Under the Leasehold Reform and Urban Development Act (LRHUDA, 1993)
What are Lease Extensions?
- Under LRHUDA tenants can request a new lease of 90 years plus the remainder of their current ones at a peppercorn rent (a very insignificant amount of rent).
- A premium must be paid to the landlord (the freeholder) for the loss of rent on their current lease and for being kept out of the property for the additional term.
- The premium is based on the property value and terms of the existing lease including how much time is left.
- Under the statutory process, it is largely only for flats (a separate set of premises which forms part of a building, and which is constructed or adapted for use for the purposes of a dwelling, and either the whole or a material part of which lies above or below some other part of the building).
Being aware of the lease extension process is crucial for property owners (whether they are freeholders or leaseholders) and the ownership of property in a building which the process applies means you may be required to participate in the process of the extension. The benefits of knowing your rights in this respect are:
|For Freeholders||For Leaseholders|
|· Need to know the process if a leaseholder exercised there right to get a lease extension|
· Have to serve a counter notice or face legal action
· Know your rights such as adding a right to develop clause
· Potentially receive a large amount of money as a lump sum
|· Could have financial benefits|
· More secure future
· Can provide much cheaper rent although at a cost to premium paid
· Increases chances of receiving a loan over the property
· Save money in the long-term if wishing to stay in flat for a long time
Do I qualify for a Lease Extension?
A lease extension sounds favourable if you’re a leaseholder but there are still certain criteria that need to be satisfied for you to qualify:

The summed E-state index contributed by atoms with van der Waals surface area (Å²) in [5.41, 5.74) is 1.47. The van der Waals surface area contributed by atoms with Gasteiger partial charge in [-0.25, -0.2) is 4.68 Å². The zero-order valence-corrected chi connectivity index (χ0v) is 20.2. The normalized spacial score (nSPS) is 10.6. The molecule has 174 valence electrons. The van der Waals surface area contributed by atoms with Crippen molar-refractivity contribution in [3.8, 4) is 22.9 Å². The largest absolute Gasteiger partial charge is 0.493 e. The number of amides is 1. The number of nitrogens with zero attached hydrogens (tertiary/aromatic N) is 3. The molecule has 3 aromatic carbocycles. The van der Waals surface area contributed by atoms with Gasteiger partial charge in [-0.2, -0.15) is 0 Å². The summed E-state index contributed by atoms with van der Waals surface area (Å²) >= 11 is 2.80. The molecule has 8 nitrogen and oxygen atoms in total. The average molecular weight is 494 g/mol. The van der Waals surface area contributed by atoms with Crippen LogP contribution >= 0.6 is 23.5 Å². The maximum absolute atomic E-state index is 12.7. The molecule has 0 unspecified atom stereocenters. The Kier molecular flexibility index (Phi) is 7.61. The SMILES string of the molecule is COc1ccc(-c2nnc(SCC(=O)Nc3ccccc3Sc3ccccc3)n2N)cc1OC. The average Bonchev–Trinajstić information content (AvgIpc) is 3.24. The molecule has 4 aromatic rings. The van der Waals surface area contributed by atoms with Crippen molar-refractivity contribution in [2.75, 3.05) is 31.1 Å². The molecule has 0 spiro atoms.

- Have the flat under a long lease (over 21 years);
- Must be the legal owner for two or more years;
- Potential complications if the remaining term of the lease is less than 80 years; and
- Applies to residential dwellings only.
What is the process of a Statutory Lease Extension?
Our Solicitors have been recognised for excellence in this field by clients and other professionals to become members of the Association of Leasehold Enfranchisement Practitioners. Should you seek advice and assistance in coordinating a lease extension (either as a freeholder or leaseholder) they will help you by:
- Checking you are able to qualify;
- Resolving any issues if a party is not participating or otherwise absent from the management of the building;
- Assist you with getting the property valued for lease extension purposes;
- Carry out the required notice preparation and advising you of the implications from producing or receiving such a notice;
- Help you manage the statutory timetable for agreeing terms of acquisition and settling points of dispute;
- Work with the other party to agree a form of lease and proceed to completion; and
- Keep you informed throughout the process of your rights and what may be required if one party is not complying thereby protecting your interests.
Who to Contact
Separate to Statutory Lease Extensions, you can agree to a voluntary process for achieving the same result with the other party. There is less room to negotiate in these situations but if the parties are commercially minded it may make more sense to explore such options. Naomi Jones, the Head of our Property and Probate Department can advise you as to what may be available in your circumstances, or please contact Peter Thibault in our Dispute Resolution Department with any general queries.
Alternatively – please see our listing on the Association of Leasehold Enfranchisement Practitioners.